The Countess Pillar

The Countess Pillar

The Countess Pillar:

The Countess Pillar is a historic landmark situated at Brougham, two miles from Penrith.

It is an intricately designed pillar that stands tall in the landscape on the westbound side of the A66.

The Countess Pillar

The Countess Pillar was erected in 1656 in memory of Lady Anne Clifford’s mother, Margaret whom she was particularly close to.

The pillar stands on the spot where Lady Anne said her final farewell to her mother on 2nd April 1616, when she was just 15 years old.

The Clifford family were a major force in the North of England for several centuries.

Lady Anne Clifford was born at Skipton Castle in 1590, and took up residence at Brougham Castle in 1649.

She married Richard Sackville, Earl of Dorset, at the age of 19, but their marriage was unhappy, and they eventually separated.

Lady Anne Clifford was a remarkable figure who lived through a time of immense social and political upheaval in England. She was born into a noble family and was educated to the highest standard, becoming a talented poet and writer in her own right.

Lady Anne was the only surviving child of George Clifford, the 3rd Earl of Cumberland. When her father died his estates went to her uncle but Anne believed this land was rightly hers.

Highly intelligent and determined she refused to compromise over the dispute.

She eventually won her case in 1643 after 29 years and, as a result, Lady Anne became one of the wealthiest women in England. She was a great patron of the arts and was known for her generosity and philanthropy. She commissioned many works of art, including the Countess Pillar, which was designed by the renowned architect, Robert Morison.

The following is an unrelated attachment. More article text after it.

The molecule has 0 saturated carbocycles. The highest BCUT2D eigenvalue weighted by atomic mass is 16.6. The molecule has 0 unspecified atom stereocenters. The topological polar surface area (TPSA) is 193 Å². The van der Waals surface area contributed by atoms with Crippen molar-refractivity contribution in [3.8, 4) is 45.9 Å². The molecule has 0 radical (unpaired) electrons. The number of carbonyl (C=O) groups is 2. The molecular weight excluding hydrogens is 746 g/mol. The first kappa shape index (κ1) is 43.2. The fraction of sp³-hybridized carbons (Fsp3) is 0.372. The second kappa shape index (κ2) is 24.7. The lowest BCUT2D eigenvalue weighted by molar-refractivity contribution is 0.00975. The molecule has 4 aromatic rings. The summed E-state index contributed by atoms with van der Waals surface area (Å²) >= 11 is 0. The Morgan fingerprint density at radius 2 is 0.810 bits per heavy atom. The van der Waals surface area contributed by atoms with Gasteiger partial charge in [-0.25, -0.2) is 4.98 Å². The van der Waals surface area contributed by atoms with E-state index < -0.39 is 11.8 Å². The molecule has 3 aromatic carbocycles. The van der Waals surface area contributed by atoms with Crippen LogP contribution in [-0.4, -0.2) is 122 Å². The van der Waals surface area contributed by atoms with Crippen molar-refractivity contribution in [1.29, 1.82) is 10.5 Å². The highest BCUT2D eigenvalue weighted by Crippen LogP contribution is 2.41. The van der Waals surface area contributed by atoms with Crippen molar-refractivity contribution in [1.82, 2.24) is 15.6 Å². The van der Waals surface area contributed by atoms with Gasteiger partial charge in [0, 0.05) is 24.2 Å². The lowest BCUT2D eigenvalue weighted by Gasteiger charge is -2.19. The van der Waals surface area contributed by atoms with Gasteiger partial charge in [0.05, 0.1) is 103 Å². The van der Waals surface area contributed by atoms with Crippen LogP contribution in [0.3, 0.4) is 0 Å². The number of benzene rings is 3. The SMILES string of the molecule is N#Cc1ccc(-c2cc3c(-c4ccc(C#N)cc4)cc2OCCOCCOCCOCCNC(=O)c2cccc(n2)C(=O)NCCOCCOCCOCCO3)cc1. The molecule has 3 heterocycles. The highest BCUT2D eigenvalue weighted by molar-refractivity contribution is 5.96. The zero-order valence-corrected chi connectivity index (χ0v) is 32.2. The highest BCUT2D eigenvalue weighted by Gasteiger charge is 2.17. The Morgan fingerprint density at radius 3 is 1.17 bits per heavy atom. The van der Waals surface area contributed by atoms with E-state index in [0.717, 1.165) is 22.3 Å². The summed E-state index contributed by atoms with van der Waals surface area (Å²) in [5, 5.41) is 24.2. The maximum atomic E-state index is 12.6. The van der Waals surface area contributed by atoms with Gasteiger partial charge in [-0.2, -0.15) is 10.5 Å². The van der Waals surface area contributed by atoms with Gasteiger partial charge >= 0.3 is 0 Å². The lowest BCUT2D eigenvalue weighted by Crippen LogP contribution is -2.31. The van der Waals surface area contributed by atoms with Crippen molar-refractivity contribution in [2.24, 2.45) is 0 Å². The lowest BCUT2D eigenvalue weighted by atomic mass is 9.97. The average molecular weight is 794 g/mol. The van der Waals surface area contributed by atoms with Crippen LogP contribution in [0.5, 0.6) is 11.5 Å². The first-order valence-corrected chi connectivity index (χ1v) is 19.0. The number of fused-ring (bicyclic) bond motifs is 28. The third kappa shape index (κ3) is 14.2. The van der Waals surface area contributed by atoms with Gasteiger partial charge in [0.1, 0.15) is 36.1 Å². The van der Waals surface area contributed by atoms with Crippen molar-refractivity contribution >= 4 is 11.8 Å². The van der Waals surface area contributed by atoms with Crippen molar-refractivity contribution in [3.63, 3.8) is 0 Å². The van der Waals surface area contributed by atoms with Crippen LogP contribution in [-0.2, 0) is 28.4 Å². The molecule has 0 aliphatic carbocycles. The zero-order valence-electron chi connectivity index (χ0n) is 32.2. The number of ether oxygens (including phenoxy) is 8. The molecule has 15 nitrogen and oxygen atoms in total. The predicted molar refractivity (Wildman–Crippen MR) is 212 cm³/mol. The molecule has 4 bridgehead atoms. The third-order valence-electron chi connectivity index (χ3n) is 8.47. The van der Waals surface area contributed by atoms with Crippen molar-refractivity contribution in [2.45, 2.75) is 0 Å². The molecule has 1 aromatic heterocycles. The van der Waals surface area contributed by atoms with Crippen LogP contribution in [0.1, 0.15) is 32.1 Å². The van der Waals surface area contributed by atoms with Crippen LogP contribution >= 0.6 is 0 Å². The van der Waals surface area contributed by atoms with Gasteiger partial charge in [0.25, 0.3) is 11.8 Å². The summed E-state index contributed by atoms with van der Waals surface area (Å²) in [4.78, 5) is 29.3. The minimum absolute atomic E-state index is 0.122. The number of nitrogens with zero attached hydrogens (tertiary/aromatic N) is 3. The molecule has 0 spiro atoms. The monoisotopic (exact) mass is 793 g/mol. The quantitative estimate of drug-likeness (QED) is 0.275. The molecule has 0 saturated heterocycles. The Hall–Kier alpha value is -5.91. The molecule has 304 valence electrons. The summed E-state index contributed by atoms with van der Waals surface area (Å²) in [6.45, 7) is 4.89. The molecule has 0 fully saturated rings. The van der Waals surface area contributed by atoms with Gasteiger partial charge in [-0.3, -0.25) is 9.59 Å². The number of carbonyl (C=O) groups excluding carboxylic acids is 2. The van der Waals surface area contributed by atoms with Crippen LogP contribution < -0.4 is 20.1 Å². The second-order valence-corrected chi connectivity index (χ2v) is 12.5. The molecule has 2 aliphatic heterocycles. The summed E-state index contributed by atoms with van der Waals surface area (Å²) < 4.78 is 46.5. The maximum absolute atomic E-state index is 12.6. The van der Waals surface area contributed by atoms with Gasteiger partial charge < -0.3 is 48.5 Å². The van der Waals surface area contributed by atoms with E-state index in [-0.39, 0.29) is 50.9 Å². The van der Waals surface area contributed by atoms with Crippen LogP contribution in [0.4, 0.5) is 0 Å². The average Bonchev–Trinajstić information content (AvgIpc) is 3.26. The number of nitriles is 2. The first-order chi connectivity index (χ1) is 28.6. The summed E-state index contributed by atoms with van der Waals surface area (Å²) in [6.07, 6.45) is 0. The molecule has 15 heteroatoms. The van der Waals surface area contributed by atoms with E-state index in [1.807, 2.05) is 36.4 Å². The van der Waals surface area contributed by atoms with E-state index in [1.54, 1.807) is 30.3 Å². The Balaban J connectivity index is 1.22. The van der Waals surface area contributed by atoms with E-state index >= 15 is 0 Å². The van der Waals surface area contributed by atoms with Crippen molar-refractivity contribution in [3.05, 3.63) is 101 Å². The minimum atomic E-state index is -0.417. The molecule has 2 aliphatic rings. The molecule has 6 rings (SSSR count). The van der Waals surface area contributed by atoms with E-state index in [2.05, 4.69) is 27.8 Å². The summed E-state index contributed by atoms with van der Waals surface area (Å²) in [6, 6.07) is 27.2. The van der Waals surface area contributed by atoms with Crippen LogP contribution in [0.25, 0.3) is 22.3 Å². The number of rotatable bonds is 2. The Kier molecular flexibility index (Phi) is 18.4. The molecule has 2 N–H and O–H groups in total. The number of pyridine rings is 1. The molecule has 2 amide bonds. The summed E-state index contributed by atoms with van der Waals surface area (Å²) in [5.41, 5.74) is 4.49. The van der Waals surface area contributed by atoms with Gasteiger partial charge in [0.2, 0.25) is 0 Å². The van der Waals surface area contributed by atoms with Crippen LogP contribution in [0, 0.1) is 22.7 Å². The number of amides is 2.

The Countess Pillar stands 14 feet tall and is made of sandstone. It is decorated with intricate carvings, including Lady Anne’s coat of arms and a Latin inscription that reads “This pillar was erected in the year 1656 by Anne Countess Dowager of Pembroke, Dorset and Montgomery, in memory of her last parting in this place with her good and pious mother, Margaret Countess Dowager of Cumberland, the 2nd of April 1616.”

The pillar also has an inscription, describing the wishes of Lady Anne for money to be given to the poor of the parish in remembrance of her mother.

A flat stone, where these alms were distributed on the anniversary of their final meeting can be seen nearby.

In conclusion, the Countess Pillar is a historic monument that stands as a testament to Lady Anne Clifford’s enduring love for her mother and her commitment to the arts and philanthropy.

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